Osher Günsberg: How I Found Freedom From Fear Of Death

Osher Günsberg: how I found freedom from fear of death

This month our expert panellist on growth reveals how he found the key to overcoming existential angst in a very unlikely place: inside Darren Hayes' skull.

DARREN HAYES’ SKULL sits on my desk. Every day, I stare deep into the darkness of the empty eye sockets, my own death unflinchingly staring back at me from darkness. And you know what? It’s one of the best parts of my day.

On the 2023 season of The Masked Singer, one of the masks was The Grim Reaper. Three metres tall, carrying a scythe, he was terrifying to look at, yet had the unmistakable voice of a pop superstar. When I finally screamed “take it off” at the top of my lungs, I was rewarded in that I’d correctly guessed it was Darren Hayes.

He’s a showbiz machine, commits so completely to everything and embraced this character fully. One of his huge performance sets featured a throne sitting atop a mountain of skulls. After it was wheeled off stage, knowing it wouldn’t get used again I accidentally on purpose pocketed one of these skulls on the way out to the carpark. Now it occupies pride of place on my desk, gratefully reminding me every day that I am going to die, and it is a wonderful thing to think about.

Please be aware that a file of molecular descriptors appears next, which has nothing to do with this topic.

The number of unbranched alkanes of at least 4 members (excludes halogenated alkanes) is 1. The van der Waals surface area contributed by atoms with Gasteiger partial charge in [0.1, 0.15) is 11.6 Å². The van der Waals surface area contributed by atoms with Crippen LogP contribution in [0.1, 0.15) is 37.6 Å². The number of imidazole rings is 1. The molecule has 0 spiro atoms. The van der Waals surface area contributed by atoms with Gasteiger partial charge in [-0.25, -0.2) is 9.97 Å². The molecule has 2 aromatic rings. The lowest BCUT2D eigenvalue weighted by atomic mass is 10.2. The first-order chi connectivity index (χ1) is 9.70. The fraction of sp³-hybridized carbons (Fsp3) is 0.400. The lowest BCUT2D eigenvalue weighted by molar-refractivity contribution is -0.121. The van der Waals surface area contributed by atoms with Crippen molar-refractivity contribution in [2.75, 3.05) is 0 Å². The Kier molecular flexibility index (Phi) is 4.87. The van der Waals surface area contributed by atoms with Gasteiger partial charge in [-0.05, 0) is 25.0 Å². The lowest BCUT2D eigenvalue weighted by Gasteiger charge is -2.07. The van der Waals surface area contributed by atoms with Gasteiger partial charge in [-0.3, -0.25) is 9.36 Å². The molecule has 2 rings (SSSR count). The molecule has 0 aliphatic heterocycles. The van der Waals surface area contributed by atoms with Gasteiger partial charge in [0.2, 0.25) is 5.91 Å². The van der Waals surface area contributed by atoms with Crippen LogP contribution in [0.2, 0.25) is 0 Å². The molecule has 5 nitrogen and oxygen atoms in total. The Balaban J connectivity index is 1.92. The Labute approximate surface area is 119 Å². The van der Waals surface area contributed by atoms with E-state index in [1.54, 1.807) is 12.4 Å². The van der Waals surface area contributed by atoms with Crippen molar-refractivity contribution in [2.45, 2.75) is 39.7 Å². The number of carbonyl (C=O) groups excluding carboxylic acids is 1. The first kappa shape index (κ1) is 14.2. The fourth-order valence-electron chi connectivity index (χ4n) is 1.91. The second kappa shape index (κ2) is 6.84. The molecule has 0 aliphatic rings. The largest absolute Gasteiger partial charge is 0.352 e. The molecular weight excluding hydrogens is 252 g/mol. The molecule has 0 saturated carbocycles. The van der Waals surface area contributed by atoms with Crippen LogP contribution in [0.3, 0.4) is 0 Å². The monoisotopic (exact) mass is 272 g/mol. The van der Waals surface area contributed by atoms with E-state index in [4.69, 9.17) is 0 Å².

There was a time when my own death was too terrifying to contemplate. Part of a greater suite of problems I was struggling with, a very kind and very patient psychologist had to walk me through the ego-pummelling journey of accepting that the denial of my own mortality was actually the root cause of why I was struggling with depression and anxiety; why I was either emotionally unavailable in relationships, or conversely ickily clingy when I did get into a relationship.

It even had something to do with why I was relentlessly pursuing career opportunities at the expense of my health, relationships, and even the career I was trying to build. Nothing gets you to “no” faster than the stink of desperation.

Whenever you’re trying to find relief by avoiding something uncomfortable, you often don’t realise that your avoidance actually amplifies the discomfort. The fact remains, the only way out of the flames is through them.

So I started small. I eased myself into things with the Flaming Lips’ classic ‘Do you realize?’. Hidden among the uplifting lyrics, the goosebump inducing cadences and lush orchestration is the glorious line from Wayne Coyne: “Do you realise that everyone you know someday will die?”.

That line hits you like an accidental kick in the balls from a peppy two-year-old. A powerful blow, delivered with a giggle and a smile, is followed by a few seconds of anxious contemplation before the true deep ache sets in—an ache that can sometimes leave you weeping in agony.

It’s the same thing.


Darren Hayes on The Masked Singer I Channel 10.